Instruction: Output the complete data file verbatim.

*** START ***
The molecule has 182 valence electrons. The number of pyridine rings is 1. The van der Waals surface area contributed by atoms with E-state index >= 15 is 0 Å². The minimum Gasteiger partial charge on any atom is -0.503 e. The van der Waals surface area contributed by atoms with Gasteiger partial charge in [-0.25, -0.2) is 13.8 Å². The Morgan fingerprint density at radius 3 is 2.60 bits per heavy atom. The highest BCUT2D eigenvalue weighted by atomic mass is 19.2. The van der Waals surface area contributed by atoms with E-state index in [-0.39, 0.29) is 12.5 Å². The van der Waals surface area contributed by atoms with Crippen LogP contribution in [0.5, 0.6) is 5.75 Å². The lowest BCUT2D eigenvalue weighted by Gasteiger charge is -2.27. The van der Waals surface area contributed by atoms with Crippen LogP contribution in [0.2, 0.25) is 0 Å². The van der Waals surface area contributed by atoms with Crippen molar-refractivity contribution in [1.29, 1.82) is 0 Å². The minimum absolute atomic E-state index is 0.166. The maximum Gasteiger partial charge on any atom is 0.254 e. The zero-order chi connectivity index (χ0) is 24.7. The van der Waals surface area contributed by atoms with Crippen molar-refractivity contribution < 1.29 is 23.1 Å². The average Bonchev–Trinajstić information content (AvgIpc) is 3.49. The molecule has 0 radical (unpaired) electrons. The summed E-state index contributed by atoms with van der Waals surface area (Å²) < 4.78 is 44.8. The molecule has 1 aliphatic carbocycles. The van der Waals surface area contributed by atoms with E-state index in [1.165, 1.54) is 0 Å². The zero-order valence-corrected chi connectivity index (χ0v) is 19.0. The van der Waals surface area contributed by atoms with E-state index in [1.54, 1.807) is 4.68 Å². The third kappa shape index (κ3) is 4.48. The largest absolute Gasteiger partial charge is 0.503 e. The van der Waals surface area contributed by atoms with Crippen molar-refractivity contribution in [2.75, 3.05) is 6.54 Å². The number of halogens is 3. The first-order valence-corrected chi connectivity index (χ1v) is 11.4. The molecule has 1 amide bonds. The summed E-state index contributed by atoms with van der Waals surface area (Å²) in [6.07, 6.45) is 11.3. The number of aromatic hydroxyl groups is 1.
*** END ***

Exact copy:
The molecule has 182 valence electrons. The number of pyridine rings is 1. The van der Waals surface area contributed by atoms with E-state index >= 15 is 0 Å². The minimum Gasteiger partial charge on any atom is -0.503 e. The van der Waals surface area contributed by atoms with Gasteiger partial charge in [-0.25, -0.2) is 13.8 Å². The Morgan fingerprint density at radius 3 is 2.60 bits per heavy atom. The highest BCUT2D eigenvalue weighted by atomic mass is 19.2. The van der Waals surface area contributed by atoms with E-state index in [-0.39, 0.29) is 12.5 Å². The van der Waals surface area contributed by atoms with Crippen LogP contribution in [0.5, 0.6) is 5.75 Å². The lowest BCUT2D eigenvalue weighted by Gasteiger charge is -2.27. The van der Waals surface area contributed by atoms with Crippen LogP contribution in [0.2, 0.25) is 0 Å². The van der Waals surface area contributed by atoms with Crippen molar-refractivity contribution in [1.29, 1.82) is 0 Å². The minimum absolute atomic E-state index is 0.166. The maximum Gasteiger partial charge on any atom is 0.254 e. The zero-order chi connectivity index (χ0) is 24.7. The van der Waals surface area contributed by atoms with Crippen molar-refractivity contribution < 1.29 is 23.1 Å². The average Bonchev–Trinajstić information content (AvgIpc) is 3.49. The molecule has 0 radical (unpaired) electrons. The summed E-state index contributed by atoms with van der Waals surface area (Å²) < 4.78 is 44.8. The molecule has 1 aliphatic carbocycles. The van der Waals surface area contributed by atoms with E-state index in [1.165, 1.54) is 0 Å². The zero-order valence-corrected chi connectivity index (χ0v) is 19.0. The van der Waals surface area contributed by atoms with E-state index in [1.54, 1.807) is 4.68 Å². The third kappa shape index (κ3) is 4.48. The largest absolute Gasteiger partial charge is 0.503 e. The van der Waals surface area contributed by atoms with Crippen molar-refractivity contribution in [2.75, 3.05) is 6.54 Å². The number of halogens is 3. The first-order valence-corrected chi connectivity index (χ1v) is 11.4. The molecule has 1 amide bonds. The summed E-state index contributed by atoms with van der Waals surface area (Å²) in [6.07, 6.45) is 11.3. The number of aromatic hydroxyl groups is 1.